The ultimate family guy

Hollywood diaries

The ultimate family guy

There was a time when Brad Pitt, like most people, would enter a hotel through the front door, but that hasn’t happened for the best part of 20 years. “I’m usually carted up the ass end,” as he puts it. And so it is that here, as everywhere else, he has been denied the pleasures of a hotel lobby thronged with the svelte and the affluent — for this is a very swanky hotel indeed.

He is in London for discussions about his latest project as a producer, “a satire about the war in Afghanistan” (he does not elaborate), but mostly to talk about his role in By the Sea, a new film written by, directed by and co-starring Angelina Jolie.

By the Sea is not quite the film that one might have expected from Jolie — whose two projects so far as a director, In the Land of Blood and Honey (set against the backdrop of the Bosnian War) and Unbroken (about the American runner and airman Louis Zamperini), take place in war zones — and Pitt, a versatile actor, but one who has most recently been seen fighting zombies in World War Z and as the hard-bitten commander of a Sherman tank in Fury.

A study in the three ages of marriage, set in the 1970s, it tells the story of a middle-aged American couple who arrive in a secluded holiday resort in France. The disintegration of Roland and Vanessa’s marriage is thrown into even sharper relief when a honeymooning couple move into the next room in their hotel. The two couples strike up an uneasy friendship.

Half of the film is in French, with subtitles. “It’s subtle and European in its cadence, and its palette,” Pitt says. “Which is really surprising, because neither one of us is well versed in that. There are no explosions, no earth-shifting events, no big, shocking tales. The whole movie takes place in a cafe, a hotel room and a car. That’s it. I mean, it doesn’t get much more sparse. It’s quiet, but elegant — it’s such an elegant film.”

A middle-aged husband and wife, playing a middle-aged husband and wife at a critical moment in their marriage — it does not take long for Pitt to make the leap, as if he has not only been anticipating the discussion but can’t wait for it.

“Certainly the attrition rate of Hollywood couples looms large. And I’m surprised how much our history — Angie’s and mine — means to me. That we have this story together. That we know each other. That we watch each other getting older, through amazing moments, joys, pains.” He repeats the phrase with a sense almost of wonderment in his voice.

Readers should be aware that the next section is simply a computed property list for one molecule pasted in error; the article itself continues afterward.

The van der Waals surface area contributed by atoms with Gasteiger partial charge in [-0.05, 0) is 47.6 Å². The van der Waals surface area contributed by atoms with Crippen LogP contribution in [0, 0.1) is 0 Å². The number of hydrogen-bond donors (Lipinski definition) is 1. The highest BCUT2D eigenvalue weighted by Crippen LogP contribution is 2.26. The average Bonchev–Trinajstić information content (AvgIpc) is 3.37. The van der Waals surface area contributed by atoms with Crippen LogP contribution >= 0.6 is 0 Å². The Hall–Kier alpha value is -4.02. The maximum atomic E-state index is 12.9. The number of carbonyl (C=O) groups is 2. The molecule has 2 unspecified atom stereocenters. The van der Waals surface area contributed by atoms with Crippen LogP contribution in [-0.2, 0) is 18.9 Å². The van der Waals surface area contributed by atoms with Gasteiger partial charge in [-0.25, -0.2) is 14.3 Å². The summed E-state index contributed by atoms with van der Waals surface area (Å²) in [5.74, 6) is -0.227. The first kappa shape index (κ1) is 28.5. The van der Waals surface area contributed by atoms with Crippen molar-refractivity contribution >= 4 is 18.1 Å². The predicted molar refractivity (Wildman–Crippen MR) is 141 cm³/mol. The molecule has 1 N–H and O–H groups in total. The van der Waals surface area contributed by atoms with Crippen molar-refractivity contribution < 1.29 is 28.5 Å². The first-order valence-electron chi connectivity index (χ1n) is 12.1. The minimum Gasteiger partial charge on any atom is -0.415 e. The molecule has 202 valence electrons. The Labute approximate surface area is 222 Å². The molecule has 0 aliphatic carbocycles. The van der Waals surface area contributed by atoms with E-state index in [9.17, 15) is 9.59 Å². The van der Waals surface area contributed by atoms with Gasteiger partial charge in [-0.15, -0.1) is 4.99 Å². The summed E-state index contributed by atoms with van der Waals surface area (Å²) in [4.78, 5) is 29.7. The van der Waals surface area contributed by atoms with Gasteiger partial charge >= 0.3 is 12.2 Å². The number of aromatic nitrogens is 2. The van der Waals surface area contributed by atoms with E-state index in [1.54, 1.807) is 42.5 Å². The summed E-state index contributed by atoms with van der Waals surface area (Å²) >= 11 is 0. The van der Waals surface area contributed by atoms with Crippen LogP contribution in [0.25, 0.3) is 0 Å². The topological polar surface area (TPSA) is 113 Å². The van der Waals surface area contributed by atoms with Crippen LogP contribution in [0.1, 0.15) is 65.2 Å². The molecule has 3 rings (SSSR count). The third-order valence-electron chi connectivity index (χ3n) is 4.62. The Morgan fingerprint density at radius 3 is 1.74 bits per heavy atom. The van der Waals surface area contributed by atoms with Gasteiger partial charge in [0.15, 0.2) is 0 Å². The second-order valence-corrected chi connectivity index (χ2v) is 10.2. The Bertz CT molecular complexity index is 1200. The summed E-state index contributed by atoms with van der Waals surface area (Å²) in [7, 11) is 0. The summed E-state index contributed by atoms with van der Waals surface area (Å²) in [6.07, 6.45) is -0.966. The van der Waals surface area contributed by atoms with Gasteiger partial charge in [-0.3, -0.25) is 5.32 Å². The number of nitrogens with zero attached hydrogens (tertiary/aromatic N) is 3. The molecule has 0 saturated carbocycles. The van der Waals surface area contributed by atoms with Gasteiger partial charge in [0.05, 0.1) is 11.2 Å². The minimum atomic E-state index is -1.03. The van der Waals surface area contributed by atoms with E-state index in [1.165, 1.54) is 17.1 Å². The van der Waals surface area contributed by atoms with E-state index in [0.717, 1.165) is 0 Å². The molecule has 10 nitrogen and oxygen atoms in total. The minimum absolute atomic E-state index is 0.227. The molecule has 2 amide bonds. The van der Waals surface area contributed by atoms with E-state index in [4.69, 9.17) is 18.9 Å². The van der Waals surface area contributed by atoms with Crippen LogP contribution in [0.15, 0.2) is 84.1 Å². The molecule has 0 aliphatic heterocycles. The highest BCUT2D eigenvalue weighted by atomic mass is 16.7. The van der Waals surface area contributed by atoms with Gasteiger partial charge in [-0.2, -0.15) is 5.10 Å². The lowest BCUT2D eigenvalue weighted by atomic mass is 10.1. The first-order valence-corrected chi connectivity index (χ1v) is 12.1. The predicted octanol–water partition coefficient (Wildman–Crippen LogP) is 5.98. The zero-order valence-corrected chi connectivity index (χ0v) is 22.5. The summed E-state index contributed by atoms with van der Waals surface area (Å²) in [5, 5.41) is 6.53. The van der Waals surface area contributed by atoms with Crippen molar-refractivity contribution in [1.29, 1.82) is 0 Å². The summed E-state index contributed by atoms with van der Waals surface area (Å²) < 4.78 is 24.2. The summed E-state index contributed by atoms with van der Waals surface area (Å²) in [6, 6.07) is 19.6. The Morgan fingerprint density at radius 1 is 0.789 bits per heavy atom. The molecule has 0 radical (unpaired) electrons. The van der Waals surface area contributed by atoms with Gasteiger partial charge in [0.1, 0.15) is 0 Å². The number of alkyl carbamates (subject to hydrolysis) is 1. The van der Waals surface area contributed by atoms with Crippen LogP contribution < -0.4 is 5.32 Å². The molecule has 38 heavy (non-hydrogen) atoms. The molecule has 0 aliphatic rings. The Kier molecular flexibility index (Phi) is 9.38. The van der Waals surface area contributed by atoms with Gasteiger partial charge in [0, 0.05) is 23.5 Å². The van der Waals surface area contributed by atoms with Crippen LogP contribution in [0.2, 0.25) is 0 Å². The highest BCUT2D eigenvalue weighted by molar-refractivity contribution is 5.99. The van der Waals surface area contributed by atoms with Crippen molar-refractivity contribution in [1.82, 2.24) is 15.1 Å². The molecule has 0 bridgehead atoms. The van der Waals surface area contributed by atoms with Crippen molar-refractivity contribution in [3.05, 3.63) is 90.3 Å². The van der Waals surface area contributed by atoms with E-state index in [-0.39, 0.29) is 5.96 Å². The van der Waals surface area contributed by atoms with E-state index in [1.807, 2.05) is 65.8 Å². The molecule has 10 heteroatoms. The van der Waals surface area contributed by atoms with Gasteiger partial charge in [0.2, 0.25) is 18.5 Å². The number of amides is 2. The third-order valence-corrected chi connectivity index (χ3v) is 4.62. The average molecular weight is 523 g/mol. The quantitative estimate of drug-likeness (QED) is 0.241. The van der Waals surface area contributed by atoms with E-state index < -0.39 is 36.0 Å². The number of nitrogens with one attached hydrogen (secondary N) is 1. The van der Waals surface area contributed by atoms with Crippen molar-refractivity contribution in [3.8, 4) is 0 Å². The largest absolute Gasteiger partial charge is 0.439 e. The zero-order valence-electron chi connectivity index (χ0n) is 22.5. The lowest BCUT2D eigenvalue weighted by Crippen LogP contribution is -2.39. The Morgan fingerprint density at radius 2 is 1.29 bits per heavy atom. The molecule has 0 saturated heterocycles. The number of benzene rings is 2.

But isn’t that what you enter into a relationship expecting — or at the very least hoping for? “It is. But again, there are no books to tell you what year 12 is supposed to be like, and year 14 and year 23 — no guidebooks. What I’m saying is, I’m surprised how much it means to me, how much value I place in it. I’d equate it to having kids. Everyone talks about the joy of having kids — blah, blah, blah. But I never knew how much I could love something until I looked in the faces of my children.’

Pitt, 51, and Jolie, 40, are parents to six children, three biological — Shiloh, nine, and seven-year-old twins Knox and Vivienne — and three who are adopted: Maddox, 14, Pax, 11, and Zahara, 10. It is a family unit that he describes as “a lot of love, a lot of fighting, a lot of refereeing; a lot of teeth-brushing and spilling… Chaos, total chaos. But so much fun.”

He and Jolie do their best to 'hopscotch’ projects, as he puts it, so that only one of them is away at any given time, while the other looks after the children.

For years, he says, they had talked about working together. “We wanted to make something together that was small and intimate, and at the same time make it a family affair where our kids could be running around on set.”

In By the Sea, Jolie directed her husband for the first time — a process that she described as ‘challenging’, but that elicits a paean of praise from Pitt. “I’ve worked with some really great directors, and I’m really choosy about them, because they’re telling the story at the end of the day. I need to know I’m in good hands, and I trust Angie with my life. I love her instincts. She’s ferocious with a story and she’s really decisive at her post — in command.”

It was Anthony Hopkins, with whom he starred in Legends of the Fall in 1994, who described Pitt as “a character actor in a matinee idol’s body” — “and it was the greatest compliment I ever received”, Pitt says. His earlier roles in such films as Thelma & Louise and Interview with the Vampire emphasised the matinee idol — or at least the beefcake charmer. But he was able to parlay his box-office appeal into more diverse, thoughtful and complex roles in such films as Fight Club, Babel and The Curious Case of Benjamin Button, as well as flexing his muscle with his production company, Plan B, which has a mandate to “get difficult material that might otherwise not get made to the screen”, and which has been responsible for films including Selma, 12 Years a Slave and The Tree of Life.

When I ask how his relationship with Jolie changed him there is a long exhalation, as if to say, where to begin?

“I think you can see it in my work,” he says at last. “I was a pretty good actor before, but definitely hit and miss. I think I became a really good actor. I’m sure a lot of that has to do with age and wisdom too. But I see an absolute shift from the day I started my family.”

He shakes his head. “You know, nowadays I really can’t wait to get home. More than at any time in my life, I’ve got purpose — real purpose. It feels like I’ve found my place.”


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